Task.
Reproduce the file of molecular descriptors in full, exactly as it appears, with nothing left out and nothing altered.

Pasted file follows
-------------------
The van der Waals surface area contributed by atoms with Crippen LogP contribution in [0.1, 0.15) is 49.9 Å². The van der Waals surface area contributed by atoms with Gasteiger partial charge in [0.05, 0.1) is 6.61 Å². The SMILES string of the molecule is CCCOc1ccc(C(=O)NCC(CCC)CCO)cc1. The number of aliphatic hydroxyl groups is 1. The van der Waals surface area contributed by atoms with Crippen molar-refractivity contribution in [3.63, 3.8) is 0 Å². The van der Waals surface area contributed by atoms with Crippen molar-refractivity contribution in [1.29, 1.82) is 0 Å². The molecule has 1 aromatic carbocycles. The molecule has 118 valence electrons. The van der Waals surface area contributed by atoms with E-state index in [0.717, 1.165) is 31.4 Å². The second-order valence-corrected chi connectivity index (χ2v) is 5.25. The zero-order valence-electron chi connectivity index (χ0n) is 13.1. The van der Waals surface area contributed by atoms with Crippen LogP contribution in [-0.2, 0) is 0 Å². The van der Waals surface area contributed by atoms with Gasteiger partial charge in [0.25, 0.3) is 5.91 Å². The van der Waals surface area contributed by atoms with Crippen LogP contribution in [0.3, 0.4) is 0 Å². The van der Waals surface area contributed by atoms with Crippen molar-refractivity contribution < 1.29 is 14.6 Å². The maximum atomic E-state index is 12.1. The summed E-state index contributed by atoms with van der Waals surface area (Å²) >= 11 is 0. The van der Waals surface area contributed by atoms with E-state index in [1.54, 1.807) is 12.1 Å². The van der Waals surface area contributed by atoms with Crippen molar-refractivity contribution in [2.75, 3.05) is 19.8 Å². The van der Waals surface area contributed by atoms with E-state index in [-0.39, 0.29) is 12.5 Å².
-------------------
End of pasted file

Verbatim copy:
The van der Waals surface area contributed by atoms with Crippen LogP contribution in [0.1, 0.15) is 49.9 Å². The van der Waals surface area contributed by atoms with Gasteiger partial charge in [0.05, 0.1) is 6.61 Å². The SMILES string of the molecule is CCCOc1ccc(C(=O)NCC(CCC)CCO)cc1. The number of aliphatic hydroxyl groups is 1. The van der Waals surface area contributed by atoms with Crippen molar-refractivity contribution in [3.63, 3.8) is 0 Å². The van der Waals surface area contributed by atoms with Crippen molar-refractivity contribution in [1.29, 1.82) is 0 Å². The molecule has 1 aromatic carbocycles. The molecule has 118 valence electrons. The van der Waals surface area contributed by atoms with E-state index in [0.717, 1.165) is 31.4 Å². The second-order valence-corrected chi connectivity index (χ2v) is 5.25. The zero-order valence-electron chi connectivity index (χ0n) is 13.1. The van der Waals surface area contributed by atoms with Crippen LogP contribution in [-0.2, 0) is 0 Å². The van der Waals surface area contributed by atoms with Gasteiger partial charge in [0.25, 0.3) is 5.91 Å². The van der Waals surface area contributed by atoms with Crippen LogP contribution in [0.3, 0.4) is 0 Å². The van der Waals surface area contributed by atoms with Crippen molar-refractivity contribution < 1.29 is 14.6 Å². The maximum atomic E-state index is 12.1. The summed E-state index contributed by atoms with van der Waals surface area (Å²) >= 11 is 0. The van der Waals surface area contributed by atoms with E-state index in [1.54, 1.807) is 12.1 Å². The van der Waals surface area contributed by atoms with Crippen molar-refractivity contribution in [2.75, 3.05) is 19.8 Å². The van der Waals surface area contributed by atoms with E-state index in [-0.39, 0.29) is 12.5 Å².